May God bless these children and their young teacher.

Guinea, I love you. I will return to you many times.

Fulbe Fouta, Jaaraama.

Please study the picture and write your own observations of the picture in the comments below.

29 July 2011


bnumar said...

Here also in China, the Chinese muslim have stake in business. they are not beggars. i am Proud to be Fulani when ever I meet my Guinean Brothers and sisters staying here in China mostly doing Business some have even married the chinese without leaving own religion.Fulbe Tourou Jaramma!

Hammadu Kakara said...

I had always stated that in Nigeria we adopt a holier than thou attitude in our religious duties.

Hammadu Kakara said...

a djaarama Dr Aliou!

Abdullah Musa Abdul said...

assalamu alaikum Dr and shaykh. nice essay, may Allah reward you. actually, ours in Nigeria is a pathetic situation. however, I have few observations if you wouldn't mind. 1-dress code in Islam: we all know that for men covering their awrah is the yardstick for measuring the acceptability of their outfit and not jeans or long garb (jallabiya). so jeans does not signify liberalism nay it shouldn't be worn as an imitation of the non-Muslims but just as an outfit.
2- 3/4 trousers: MashaaAllah! the Prophet (saw) was very emphatic when describing the length of men's lower garment (trouser). it was narrated in authentic hadith on the strength of Abu-Hurayrah (RA) that the Prophet (saw) said; "Whatever of the lower garment (trousers)is beneath the ankles is in the fire" Bukhari 5450. in another narration of Abu Dharr (RA), he said: "Allah will not speak on the Day of Resurrection and will not look at them or praise them, and theirs will be a painful torment." Muslim 106. so dressing according to the dictates of the Shari ah is a requisite for the acceptance of prayers.
3-Free mixing is never celebrated in Islam nay it is prohibited only preferable when stringent measures are taken. this is to preserve the honor of our female folk and prevent such feelings that will lead to fornication and adultery and indecency. Allah prohibits Zina through proxy. "Do not go near Zina" meaning Islam has closed all avenues that will lead to it. the Prophet(saw) said, " it is better for one to be pierced by a steel pin in his head than to touch the hand of a strange woman" (Ghayah al-Maram 403).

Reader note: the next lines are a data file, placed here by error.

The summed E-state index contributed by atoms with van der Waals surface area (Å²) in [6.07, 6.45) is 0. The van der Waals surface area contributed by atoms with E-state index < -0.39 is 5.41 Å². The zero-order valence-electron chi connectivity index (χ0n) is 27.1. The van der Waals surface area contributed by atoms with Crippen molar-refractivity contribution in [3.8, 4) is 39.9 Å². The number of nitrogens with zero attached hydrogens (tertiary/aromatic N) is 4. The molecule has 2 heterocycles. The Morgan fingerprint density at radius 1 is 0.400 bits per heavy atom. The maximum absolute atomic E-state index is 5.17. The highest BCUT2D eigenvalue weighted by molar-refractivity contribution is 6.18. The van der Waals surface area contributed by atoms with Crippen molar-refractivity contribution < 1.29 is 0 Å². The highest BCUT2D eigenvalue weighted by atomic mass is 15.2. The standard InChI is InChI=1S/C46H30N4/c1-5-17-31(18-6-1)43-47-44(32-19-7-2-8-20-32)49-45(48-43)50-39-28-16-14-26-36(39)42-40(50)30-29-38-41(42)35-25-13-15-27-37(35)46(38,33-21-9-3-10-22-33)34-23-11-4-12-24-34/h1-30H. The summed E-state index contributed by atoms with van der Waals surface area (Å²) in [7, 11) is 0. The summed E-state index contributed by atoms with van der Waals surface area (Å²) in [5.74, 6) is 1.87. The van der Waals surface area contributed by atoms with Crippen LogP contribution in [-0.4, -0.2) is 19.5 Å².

and finally, the issue of playing football within the premises of the Masjid is something that makes my hair to stand on its ends. masajid and not places of play nor is it encouraged to have playing fields around them. one is not suppose to be watching football from the Masjid but rather watching and reflecting over Allah's creation and that will benefit his soul more. may Allah expose us to the reality of what has been written. yours in Islam, Abdullah Musa Abdul (penabdul)

Yes said...

Abdullah Musa has said all. I am particularly shocked at the "3/4 trouser" Haba! Dr is like u are making mockery of the Deen. Pls stop this.ked at the "3/4 trouser" Haba! Dr is like u are making mockery of the Deen. Pls stop this.

Dr. Aliyu U. Tilde said...

Before I could write a reply on the 3/4 trouser, I found someone on Nigerian Muslim online writing the following words:

I have read the comments of Abdullahi about the 3/4 trouser. I thing he missed the point Dr Aliyu is trying to make. The point is in Nigeria we adopt an attitude that we are more religious than any other set of people in the world. Nothing wrong with this attitude if it will reflect on on our attitudes to life generally. Why is that religion does not affect our sense of responsibility to our people, our environment and culture. We never question a corrupt public official who builds a gliterring edifice calling "a mosque". some of our scholars justify corruption, cheating, abuse of power and responsiblity to the family as ACTS OF GOD. Instead of adopting 3/4 trousers lets adopt just a quarter of Islamic principles and values of honesty, integrity, responsibity, modesty and righteousness. Hammadu

I subscribe to the observation of Hammadu 100%. We emphasize so much the physics of Islam unnecessarily at the expense of its chemistry which is what matters before God.

Hammadu Kakara said...

pardon the spelling errors in my post please. "....I think......" .